nesbit17

By

March 1, 2017

Getting Back to the Basics: Reducing the Content of My Site

March 1, 2017 | By | No Comments

My original vision for this project was to make a website showcasing the work I have been doing in collaboration with my colleagues in the Sociolinguistics Lab at MSU.  We’ve been documenting speech in the Greater Lansing Area over the last few years and have come across some unexpected trends…speech in Lansing is moving away from the prototypical rust-belt dialect and towards a more western (maybe Californian) dialect!

The website was going to showcase these facts. My earlier vision also included showcasing the sociolinguistics literature and previous findings regarding the Michigan dialect, commenting on how variationists like myself usually differentiate between dialects.  This then turned into having to describe (socio)linguistic theory and Bill Labov and vowel formants and standardization and OMG.  Waaay too much information.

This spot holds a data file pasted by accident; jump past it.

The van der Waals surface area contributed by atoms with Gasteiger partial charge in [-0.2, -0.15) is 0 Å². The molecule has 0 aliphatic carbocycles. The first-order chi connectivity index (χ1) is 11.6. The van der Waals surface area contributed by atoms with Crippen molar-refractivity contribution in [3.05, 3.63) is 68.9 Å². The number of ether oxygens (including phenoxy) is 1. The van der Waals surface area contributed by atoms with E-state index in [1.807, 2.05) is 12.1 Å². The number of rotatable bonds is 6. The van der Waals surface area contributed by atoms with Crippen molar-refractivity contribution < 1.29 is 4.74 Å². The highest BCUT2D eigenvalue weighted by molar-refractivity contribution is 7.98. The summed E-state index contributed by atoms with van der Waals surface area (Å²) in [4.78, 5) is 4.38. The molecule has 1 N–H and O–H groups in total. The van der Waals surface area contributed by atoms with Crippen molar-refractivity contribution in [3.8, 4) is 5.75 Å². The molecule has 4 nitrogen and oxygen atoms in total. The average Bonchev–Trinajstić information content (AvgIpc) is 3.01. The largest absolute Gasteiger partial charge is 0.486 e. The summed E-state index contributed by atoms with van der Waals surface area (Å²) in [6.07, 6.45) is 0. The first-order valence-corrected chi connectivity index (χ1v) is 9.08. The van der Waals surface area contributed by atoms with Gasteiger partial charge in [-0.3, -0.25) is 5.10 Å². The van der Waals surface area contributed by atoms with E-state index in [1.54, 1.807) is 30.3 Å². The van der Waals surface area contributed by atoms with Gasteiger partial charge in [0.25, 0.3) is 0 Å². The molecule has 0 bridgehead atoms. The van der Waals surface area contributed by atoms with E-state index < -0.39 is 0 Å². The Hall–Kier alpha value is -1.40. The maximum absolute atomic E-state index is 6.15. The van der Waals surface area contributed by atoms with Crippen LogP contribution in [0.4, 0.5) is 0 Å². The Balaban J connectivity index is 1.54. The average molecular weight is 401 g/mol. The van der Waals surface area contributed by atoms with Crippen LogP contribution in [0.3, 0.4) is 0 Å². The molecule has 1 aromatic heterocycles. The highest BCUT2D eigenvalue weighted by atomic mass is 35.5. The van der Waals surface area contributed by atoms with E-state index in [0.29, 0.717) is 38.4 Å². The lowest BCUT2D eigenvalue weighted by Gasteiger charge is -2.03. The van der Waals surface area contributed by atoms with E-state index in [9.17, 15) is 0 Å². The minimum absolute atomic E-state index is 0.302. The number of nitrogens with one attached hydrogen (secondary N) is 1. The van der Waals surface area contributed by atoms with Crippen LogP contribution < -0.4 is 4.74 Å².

Needless to say, I had a talk with myself and decided that I should just stick to the facts.  The stuff people, linguists and non-linguists alike, care about.  So, for better or for worse, my website is much simpler than originally planned, but I think it’s for the best.  No one wants to read the equivalent of a novel when they visit a website, right? Right!

nesbit17

By

March 1, 2017

Slowly

March 1, 2017 | By | No Comments

I wrote this in January and never published it, so here goes anotha try

I’ve done away with Bootstrap and am giving it a go with HTML and CSS.  Everything is coming along… slowly but surely.  I wish I could globally change my sub-pages, but am not savvy enough to know how. Lots of copy/paste going on.  Still pondering a name for the website.  It’ll likely come to me in a dream.

nesbit17

By

February 3, 2017

Slowly Building My Website

February 3, 2017 | By | No Comments

I’ve done away with Bootstrap and am giving it a go with HTML and CSS.  Everything is coming along… slowly but surely.  I wish I could globally change my sub-pages, but am not savvy enough to know how. Lots of copy/paste going on.  Still pondering a name for the website.  It’ll likely come to me in a dream. Hopefully.

nesbit17

By

December 2, 2016

Workshopping: How to Model Variation

December 2, 2016 | By | No Comments